Nicodemus Madehdou used video games to connect with a new culture and make friends when he moved from Monrovia, Liberia to Philadelphia at 9-years-old. Games like RuneScape, a multiplayer fantasy game, helped Madehdou bridge cultural differences. Now his video game production studio is hoping to help diversify the industry.

“I didn’t know anybody, I didn’t have any friends and I didn’t know how to start that conversation because it was a new environment. The first place I started making friends was on the computer playing games. That was what started my whole interest in games,” he recalls. “I asked myself, ‘How is it that somebody can create worlds and experiences that bring people together and how can I accomplish that in the future?’” 

The 24-year-old is nearly a decade into his career as the founder of Jumpbutton studios, a company that hopes to inspire change within the gaming, animation and app industries when it comes to diversity. Early Jumpbutton projects included Madehdou and his co-founders, Calbert Warner and Daniel Ostermiller, working with Temple University to make a research project for K-12 students – a demographic that at the time also included the founders – more engaging. They also worked with the university to create an app that utilized AI and machine learning to help someone struggling with memory loss. More recently, Jumpbutton developed the app for Philly-based food delivery service, Black and Mobile, that allows consumers to order from Black-owned restaurants. 

Madehdou says his desire to diversify tech stems from his own personal experiences as a young entrepreneur. As a teenager being hired to create apps, games and animations for local companies, he noticed there were often few Black people involved in the process. 

“How can we become that workforce, that stepping stone, that other companies can either tap into or work with,” he says. “[With] our own internal assets we build from the ground up. How can we create things that allow larger companies to realize there is a benefit to having this diverse team?” 

(For more on JumpButton Studios, check out the Plug/WURD Radio’s Interview with Nicodemus Madehdou and Jumpbutton’s lead developer, Michael Berthaud)

 

A 2019 global study conducted by the International Game Developers Association (IDGA) found that 71% of game developers are men and 69% are white. Madehdou first conceptualized and launched Jumpbutton Studios when he was 15. As a high school student he’d applied for internships at major tech companies, hoping to further develop his passion for technology. He wasn’t a college student and was ineligible for the opportunities. He never heard back. So, he decided to put together a team – including co-founders who were based in California and New York – and form his own company despite only knowing how to build websites, not games, at the time. By 2016, he’d been given the opportunity to showcase a mobile app game he’d created at the White House through the Entertainment Software Association (ESA) and the Hispanic Heritage Foundation’s LOFT (Leaders on the Fast Track) Video Game Innovation Fellowship.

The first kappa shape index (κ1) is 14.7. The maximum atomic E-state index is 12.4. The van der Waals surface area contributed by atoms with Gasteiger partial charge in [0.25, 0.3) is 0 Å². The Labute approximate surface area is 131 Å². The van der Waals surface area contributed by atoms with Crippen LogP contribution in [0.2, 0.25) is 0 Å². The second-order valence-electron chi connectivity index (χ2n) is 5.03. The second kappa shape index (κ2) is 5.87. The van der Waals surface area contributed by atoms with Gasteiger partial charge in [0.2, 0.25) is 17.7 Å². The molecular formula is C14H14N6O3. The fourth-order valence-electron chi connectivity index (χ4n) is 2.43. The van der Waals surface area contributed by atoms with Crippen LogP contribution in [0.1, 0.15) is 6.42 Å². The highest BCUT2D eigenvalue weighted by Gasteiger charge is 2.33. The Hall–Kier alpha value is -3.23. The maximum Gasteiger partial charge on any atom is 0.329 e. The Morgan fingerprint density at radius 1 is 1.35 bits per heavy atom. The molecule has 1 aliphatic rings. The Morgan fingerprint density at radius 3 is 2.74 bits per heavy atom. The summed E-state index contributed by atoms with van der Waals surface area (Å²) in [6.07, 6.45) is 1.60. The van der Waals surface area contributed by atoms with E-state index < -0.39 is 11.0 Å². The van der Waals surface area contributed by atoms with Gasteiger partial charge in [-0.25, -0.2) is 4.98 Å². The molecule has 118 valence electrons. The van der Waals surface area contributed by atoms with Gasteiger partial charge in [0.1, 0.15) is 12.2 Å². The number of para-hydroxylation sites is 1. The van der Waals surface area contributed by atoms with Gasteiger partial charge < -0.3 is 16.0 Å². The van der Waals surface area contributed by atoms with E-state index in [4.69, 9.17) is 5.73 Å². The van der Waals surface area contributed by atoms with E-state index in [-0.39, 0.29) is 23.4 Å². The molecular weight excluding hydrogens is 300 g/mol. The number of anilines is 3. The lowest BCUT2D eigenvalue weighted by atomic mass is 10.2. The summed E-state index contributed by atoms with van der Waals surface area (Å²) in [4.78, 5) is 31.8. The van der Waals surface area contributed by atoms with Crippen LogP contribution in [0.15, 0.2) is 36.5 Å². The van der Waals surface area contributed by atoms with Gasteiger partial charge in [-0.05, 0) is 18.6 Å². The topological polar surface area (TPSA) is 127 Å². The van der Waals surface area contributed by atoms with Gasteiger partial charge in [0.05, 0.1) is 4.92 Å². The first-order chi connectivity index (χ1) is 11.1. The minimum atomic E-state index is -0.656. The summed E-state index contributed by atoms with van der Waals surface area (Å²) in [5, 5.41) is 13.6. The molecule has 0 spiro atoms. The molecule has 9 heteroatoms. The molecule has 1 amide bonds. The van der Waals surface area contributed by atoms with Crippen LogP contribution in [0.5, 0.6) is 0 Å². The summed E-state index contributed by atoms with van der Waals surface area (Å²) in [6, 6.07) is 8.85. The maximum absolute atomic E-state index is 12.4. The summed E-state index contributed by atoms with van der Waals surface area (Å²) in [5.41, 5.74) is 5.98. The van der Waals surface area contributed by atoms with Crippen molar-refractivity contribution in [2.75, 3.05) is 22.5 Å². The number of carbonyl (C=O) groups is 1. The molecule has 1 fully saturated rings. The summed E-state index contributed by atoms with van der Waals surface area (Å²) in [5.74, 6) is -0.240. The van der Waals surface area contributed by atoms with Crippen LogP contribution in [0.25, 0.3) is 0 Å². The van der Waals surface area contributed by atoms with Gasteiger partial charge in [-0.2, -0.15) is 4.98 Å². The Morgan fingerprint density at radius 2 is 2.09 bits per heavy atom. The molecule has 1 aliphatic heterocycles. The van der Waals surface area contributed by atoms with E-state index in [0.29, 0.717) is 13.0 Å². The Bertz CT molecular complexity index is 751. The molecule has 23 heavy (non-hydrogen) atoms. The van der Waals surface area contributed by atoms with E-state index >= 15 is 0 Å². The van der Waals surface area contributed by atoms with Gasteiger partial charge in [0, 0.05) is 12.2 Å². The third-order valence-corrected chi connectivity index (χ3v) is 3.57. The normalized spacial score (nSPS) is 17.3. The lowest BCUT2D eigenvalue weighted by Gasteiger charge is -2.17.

As teenagers, Madehdou and his team were content with making a name for themselves and growing their company through small projects and unpaid work. But, with adulthood, came a new set of priorities for the Jumpbutton founder. “When we started this, none of us were thinking [about how] eventually we’re going to need money.” he said, chuckling. “I think that’s one of the things that we’ve learned in the past two years. I wouldn’t change anything or any of the experiences we’ve had, but it would’ve been smarter to have thought about that sooner than later.” 

Jumpbutton has about 15 employees, many of whom Madehdou says work part time and are committed to the company because they believe in its mission. But, this year, Madehdou, has set some ambitious financial goals. The company currently profits about $7,000 to $12,000 per month, but by the end of the year he hopes to have raised $2 million. “What we’re trying to do is tap into a lot of commitments that a lot of these companies have made to the Black community in trying to make the landscape more equal and fair. We can’t go the traditional, normal VC route because we are not looking to exit or be acquired presently,” he said. “Now, more than ever, there’s a lot of opportunities to secure money in creative ways and thanks to that I feel we’re in a better opportunity to be able to accomplish our goal.”

Madehdou says the racial uprisings during the summer of 2020 helped create additional funding opportunities for Black entrepreneurs, but he stresses that there’s still a long way to go when it comes to making tech more diverse. He says he hopes Black-owned companies like Jumpbutton will one day be at the center of creating mega successful games such as Rockstar Game’s Grand Theft Auto. “Until I see that, I’m not going to be happy with the gaming space, as much as I love it.”

This story is part of a partnership with WURD radio covering technology, business, and innovation in Philadelphia. This vital work is possible with support from the Philadelphia COVID-19 Community Information Fund, an effort by Independence Public Media Foundation (IPMF) and the Knight-Lenfest Local News Transformation Fund (Knight-Lenfest Fund).